Hogs’ hire of Calipari creates a seismic shift across college hoops landscape

Kentucky coach John Calipari, center, celebrates with his team after the NCAA Final Four tournament college basketball championship game against Kansas on April 2, 2012 in New Orleans. (AP Photo/David J. Phillip)

What kind of news could eclipse Monday’s total solar eclipse that the Natural State will experience around 1:30 p.m.?

How about the University of Arkansas hiring longtime Kentucky coach John Calipari as its next basketball coach?

That’ll do pig, that’ll do.

It’s not an April Fool’s joke, either. That was a week ago, prior to Eric Musselman announcing his departure from the UA to take the head basketball coaching job at Southern Cal last Thursday.

Multiple local and national news sources began reporting Sunday evening that a deal between the Razorbacks and Calipari was being negotiated, but around 9 p.m. the story shifted to Calipari and the UA finalizing a reported five-year deal for in excess of $7 million a season with rumored assurances of $6 million a year in Name, Image, and Likeness funds for Calipari and his staff to procure talent.

Currently Arkansas has only two scholarship players that have not entered the transfer portal since the end of the season in 6-10 forward Trevon Brazile and one incoming freshman in 6-5 guard Isaiah Elohim.

Transfer portal entries like Tramon Mark, Layden Blocker, Devo Davis, Baye Fall, and Khalif Battle could return to Arkansas if Calipari wants them and if they would like to return. There is a possibility some talent could follow Calipari to Arkansas from Kentucky, as well.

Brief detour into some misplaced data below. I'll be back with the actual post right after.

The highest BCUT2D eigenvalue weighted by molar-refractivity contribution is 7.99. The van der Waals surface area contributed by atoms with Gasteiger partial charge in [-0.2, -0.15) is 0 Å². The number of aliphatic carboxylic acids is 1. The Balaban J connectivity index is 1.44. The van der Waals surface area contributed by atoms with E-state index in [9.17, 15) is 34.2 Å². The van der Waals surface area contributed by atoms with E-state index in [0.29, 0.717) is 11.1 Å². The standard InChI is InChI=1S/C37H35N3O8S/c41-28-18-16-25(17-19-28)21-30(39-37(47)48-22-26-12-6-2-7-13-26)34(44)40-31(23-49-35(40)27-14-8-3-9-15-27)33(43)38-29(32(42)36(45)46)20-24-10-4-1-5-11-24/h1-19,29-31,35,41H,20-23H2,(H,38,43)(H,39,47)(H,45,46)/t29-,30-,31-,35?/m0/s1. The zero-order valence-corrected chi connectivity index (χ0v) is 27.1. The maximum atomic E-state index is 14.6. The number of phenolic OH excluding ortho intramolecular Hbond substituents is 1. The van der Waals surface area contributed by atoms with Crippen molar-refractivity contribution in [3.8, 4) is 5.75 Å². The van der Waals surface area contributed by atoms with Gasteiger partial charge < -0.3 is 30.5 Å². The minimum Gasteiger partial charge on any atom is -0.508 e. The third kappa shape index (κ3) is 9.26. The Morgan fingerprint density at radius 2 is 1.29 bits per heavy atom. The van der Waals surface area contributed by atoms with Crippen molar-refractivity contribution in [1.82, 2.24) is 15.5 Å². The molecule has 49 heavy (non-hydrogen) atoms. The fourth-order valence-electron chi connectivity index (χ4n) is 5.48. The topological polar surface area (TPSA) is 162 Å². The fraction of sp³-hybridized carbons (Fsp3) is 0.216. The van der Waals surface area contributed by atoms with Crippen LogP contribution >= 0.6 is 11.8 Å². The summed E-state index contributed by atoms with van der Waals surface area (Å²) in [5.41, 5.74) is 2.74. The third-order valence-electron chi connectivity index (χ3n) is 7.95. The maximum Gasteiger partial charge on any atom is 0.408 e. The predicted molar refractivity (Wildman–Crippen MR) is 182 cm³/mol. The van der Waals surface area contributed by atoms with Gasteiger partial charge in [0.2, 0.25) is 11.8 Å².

Calipari’s longtime friendship with John H. Tyson, a Springdale billionaire and former chief executive officer of Tyson Foods, evidently played a key role in stoking the ex-Kentucky coach’s interest in the Arkansas job.

Calipari, 65, was pursued by late Arkansas athletics director Frank Broyles for the Hogs’ basketball coaching job in 2007 when he was the head coach at Memphis prior to Arkansas finally hiring John Pelphrey.

Calipari said in an interview that he was impressed with Broyles and the Arkansas position at the time, but he had a team at Memphis that was poised to compete for a national title. Calipari’s Tigers made it to the NCAA Tournament championship game in the 2007-08 season, but lost 75-68 to Kansas in overtime.

Kentucky head coach John Calipari shakes hands with Arkansas guard Dusty Hannahs after an NCAA college basketball game for the championship of the Southeastern Conference tournament Sunday, March 12, 2017, in Nashville, Tenn. Kentucky won 82-65. (AP Photo/Wade Payne)

Calipari left Memphis for Kentucky in 2009, where his 2012 squad won the national championship. His Wildcats also made the Final Four in 2011, 2014, and 2015. He also led UMass to the Final Four in 1998.

Calipari is perhaps the most decorated active coach in college basketball. He has had 29 20-win seasons, 11 30-win seasons, and five 35-win seasons. He has an all-time record of 813-260 (.758).

Calipari is already a member of the Basketball Hall of Fame and has won the Naismith College Coach of the Year Award in 1996, 2008, and 2015. At Kentucky, his Wildcats won six SEC regular-season titles as well as six SEC Conference Tournaments.

Though Calipari’s Wildcats only missed one NCAA Tournament during his tenure as head coach, Kentucky fans had grown impatient with “below expected” results in recent seasons, including a first-round upset loss to 14-seeded Oakland two weeks ago in the NCAA Tournament.